Unfortunately, before he formed Megadeth, Mustaine was kicked out of the band Metallica. Arguably the greatest rock band of all time–Metallica has sold over 180 million albums, seven times that of Megadeth.

In a 2003 interview, Mustaine admitted he still considered himself a failure for being kicked out Metallica. By adopting the bad values of happiness equals being more successful than his former band, Mustaine felt like a failure even though he was worth millions of dollars, had countless fans and made a career out of something he loved to do.

Now compare that to the life of Pete Best.

Pete Best was also kicked out of a band, and not just any band, it was The Beatles.

Unlike Mutaine, Best didn’t go on to become a global rockstar or make millions of dollars, and yet, in an interview, he said he was happier without the Beatles.

Why?

Best said that getting kicked out of the band led him to meet his wife and then his marriage led to him having children. His values changed and he began to measure his life differently.

Instead of chasing glory and fame, Best sought out a loving family and happy marriage.

One would imagine that Dave Mustaine would be more satisfied with life since he achieved great fame and glory, but yet he felt like a failure whereas Pete Best didn’t become a superstar and yet is contempt with life because he simply changed his values.

Choose better values, and you too will have a better life.

3) Take total responsibility for your life

There is a simple realization from which all personal improvement and growth emerges. This is the realization that we, individually, are responsible for everything in our lives, no matter the external circumstances.
— Page 89

This lesson may be one of the coldest and hardest truths to accept in Manson’s book. The truth that no matter what, you are responsible for your life and must respond to any punches life throws your way.

This doesn’t mean that fault and responsibility are the same things, but you still must take responsibility for things that aren’t your fault.

For instance, if you woke up one day and there was a newborn baby on your doorstep, it would not be your fault that the baby was put there, but the baby would now be your responsibility. You would have to choose what to do (feed the baby, call home services, etc).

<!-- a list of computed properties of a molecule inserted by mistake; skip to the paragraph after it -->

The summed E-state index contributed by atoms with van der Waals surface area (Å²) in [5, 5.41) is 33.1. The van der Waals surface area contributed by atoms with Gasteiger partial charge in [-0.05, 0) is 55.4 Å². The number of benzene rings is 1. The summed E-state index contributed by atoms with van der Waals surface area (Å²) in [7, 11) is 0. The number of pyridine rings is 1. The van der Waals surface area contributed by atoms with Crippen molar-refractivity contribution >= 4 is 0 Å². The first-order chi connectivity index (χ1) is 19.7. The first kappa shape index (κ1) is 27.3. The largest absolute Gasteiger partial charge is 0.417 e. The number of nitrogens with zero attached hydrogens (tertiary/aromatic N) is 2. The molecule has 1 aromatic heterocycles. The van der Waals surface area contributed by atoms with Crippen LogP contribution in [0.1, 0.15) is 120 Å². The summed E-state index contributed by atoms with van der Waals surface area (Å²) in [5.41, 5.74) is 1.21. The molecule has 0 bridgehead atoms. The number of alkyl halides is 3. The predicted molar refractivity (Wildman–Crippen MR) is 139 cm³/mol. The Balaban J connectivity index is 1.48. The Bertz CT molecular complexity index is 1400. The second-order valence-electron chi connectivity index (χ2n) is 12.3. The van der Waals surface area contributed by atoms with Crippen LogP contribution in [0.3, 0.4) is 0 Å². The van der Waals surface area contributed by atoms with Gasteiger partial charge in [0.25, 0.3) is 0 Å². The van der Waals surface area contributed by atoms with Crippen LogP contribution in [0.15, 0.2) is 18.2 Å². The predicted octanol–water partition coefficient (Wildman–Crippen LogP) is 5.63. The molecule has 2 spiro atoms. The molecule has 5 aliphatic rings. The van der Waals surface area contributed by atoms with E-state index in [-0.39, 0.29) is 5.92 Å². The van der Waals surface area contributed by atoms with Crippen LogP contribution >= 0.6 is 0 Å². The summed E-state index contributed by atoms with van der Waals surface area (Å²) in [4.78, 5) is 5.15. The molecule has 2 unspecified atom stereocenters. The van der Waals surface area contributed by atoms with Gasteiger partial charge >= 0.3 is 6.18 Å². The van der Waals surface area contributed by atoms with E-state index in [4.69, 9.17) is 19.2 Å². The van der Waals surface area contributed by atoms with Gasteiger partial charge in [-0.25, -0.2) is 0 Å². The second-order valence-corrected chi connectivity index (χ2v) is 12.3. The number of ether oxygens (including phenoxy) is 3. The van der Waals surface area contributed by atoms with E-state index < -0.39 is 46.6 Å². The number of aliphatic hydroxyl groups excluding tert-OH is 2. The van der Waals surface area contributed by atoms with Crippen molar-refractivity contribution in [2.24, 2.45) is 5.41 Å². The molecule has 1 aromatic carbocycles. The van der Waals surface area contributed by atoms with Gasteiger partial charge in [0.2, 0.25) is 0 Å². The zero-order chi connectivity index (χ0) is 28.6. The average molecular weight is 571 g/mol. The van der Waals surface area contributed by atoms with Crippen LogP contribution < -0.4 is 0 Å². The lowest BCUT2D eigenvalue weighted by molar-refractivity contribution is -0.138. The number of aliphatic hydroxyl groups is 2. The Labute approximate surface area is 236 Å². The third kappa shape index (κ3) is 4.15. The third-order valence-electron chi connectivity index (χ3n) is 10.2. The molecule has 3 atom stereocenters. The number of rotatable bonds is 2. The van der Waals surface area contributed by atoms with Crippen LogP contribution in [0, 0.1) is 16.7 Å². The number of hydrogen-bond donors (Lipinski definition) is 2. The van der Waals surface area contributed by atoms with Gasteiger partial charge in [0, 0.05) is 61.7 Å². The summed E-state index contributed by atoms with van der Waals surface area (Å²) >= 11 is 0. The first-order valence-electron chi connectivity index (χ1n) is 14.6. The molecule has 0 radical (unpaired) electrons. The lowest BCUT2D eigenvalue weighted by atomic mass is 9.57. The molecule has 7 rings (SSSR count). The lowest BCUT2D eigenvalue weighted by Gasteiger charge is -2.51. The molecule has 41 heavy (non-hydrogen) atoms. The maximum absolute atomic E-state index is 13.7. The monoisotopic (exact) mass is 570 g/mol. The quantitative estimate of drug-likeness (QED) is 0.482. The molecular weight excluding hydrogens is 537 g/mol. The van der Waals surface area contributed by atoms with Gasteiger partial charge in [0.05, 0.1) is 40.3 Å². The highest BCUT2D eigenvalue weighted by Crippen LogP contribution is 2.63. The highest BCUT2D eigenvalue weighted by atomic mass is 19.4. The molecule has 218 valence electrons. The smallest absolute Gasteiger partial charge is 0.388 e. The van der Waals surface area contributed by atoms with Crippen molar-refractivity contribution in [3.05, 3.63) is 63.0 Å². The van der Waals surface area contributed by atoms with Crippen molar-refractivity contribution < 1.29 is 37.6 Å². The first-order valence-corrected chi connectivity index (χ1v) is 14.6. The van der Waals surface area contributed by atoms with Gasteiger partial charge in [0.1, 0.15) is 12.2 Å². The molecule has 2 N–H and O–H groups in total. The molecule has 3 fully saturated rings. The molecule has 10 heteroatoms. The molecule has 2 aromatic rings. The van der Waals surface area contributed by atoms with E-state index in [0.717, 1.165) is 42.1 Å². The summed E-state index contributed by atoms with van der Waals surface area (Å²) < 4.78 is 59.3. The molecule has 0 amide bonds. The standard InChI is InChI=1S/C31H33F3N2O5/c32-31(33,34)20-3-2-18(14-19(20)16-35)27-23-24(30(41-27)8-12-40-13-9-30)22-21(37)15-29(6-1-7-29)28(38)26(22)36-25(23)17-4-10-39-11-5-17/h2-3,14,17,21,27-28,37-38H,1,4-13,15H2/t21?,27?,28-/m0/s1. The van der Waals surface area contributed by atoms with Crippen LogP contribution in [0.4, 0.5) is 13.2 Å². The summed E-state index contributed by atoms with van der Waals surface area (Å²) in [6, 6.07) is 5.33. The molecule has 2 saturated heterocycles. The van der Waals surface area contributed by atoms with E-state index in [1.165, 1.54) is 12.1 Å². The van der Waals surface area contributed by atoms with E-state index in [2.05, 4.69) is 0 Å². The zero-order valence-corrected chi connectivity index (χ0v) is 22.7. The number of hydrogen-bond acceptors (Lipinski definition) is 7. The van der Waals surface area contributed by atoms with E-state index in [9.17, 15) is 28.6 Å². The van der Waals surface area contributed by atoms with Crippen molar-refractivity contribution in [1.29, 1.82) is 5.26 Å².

In other words, fault is past tense and responsibility is present tense.

Here’s some more cold, hard truth from Mark Manson:

Many people may be to blame for your unhappiness, but nobody is ever responsible for your unhappiness but you. This is because you always get to choose how you see things, how you react to things, how you value things. You always get to choose the metric by which to measure your experiences (page 99).

Don’t fall for the victim mentality–it’s tempting to pass of the responsibility of solving your problems to others, but it won’t get you nearly as far in life as taking responsibility for your own life will.

This isn’t a new idea, Jocko Willink literally wrote a book called “Extreme Ownership” where he shares the most important lesson of leadership, taking complete responsibility and ownership of any situation.

Jordan Peterson also shares a similar lesson in his book, “12 Rules for Life.” Peterson writes that each and every one of us most shoulder as much responsibility as possible in order to improve our lives.

Your problems may not be your fault, but it is up to you, and you alone, to take responsibility of your life and take action to improve it.

Book Review:

“The Subtle Art of Not Giving A F*ck” by Mark Manson is equal parts insightful and entertaining. Manson has an incredible sense of awareness when it comes to life and looking at it from different perspectives, while also cracking poop jokes and talking about a superhero called “Disappointment Panda.”

This is the second time I’ve read this book, and I found it just as helpful and interesting as the first. At 200 pages, this book is quite easy to read and Manson’s stories about Buddha and rockstars keep readers engaged chapter after chapter.

Life is short, stop caring about things that don’t matter. Instead, read this book, focus on the things that do matter and take responsibility for your life.

Rating: 5/5 Stars

If you’re interested in this book, you can get it here.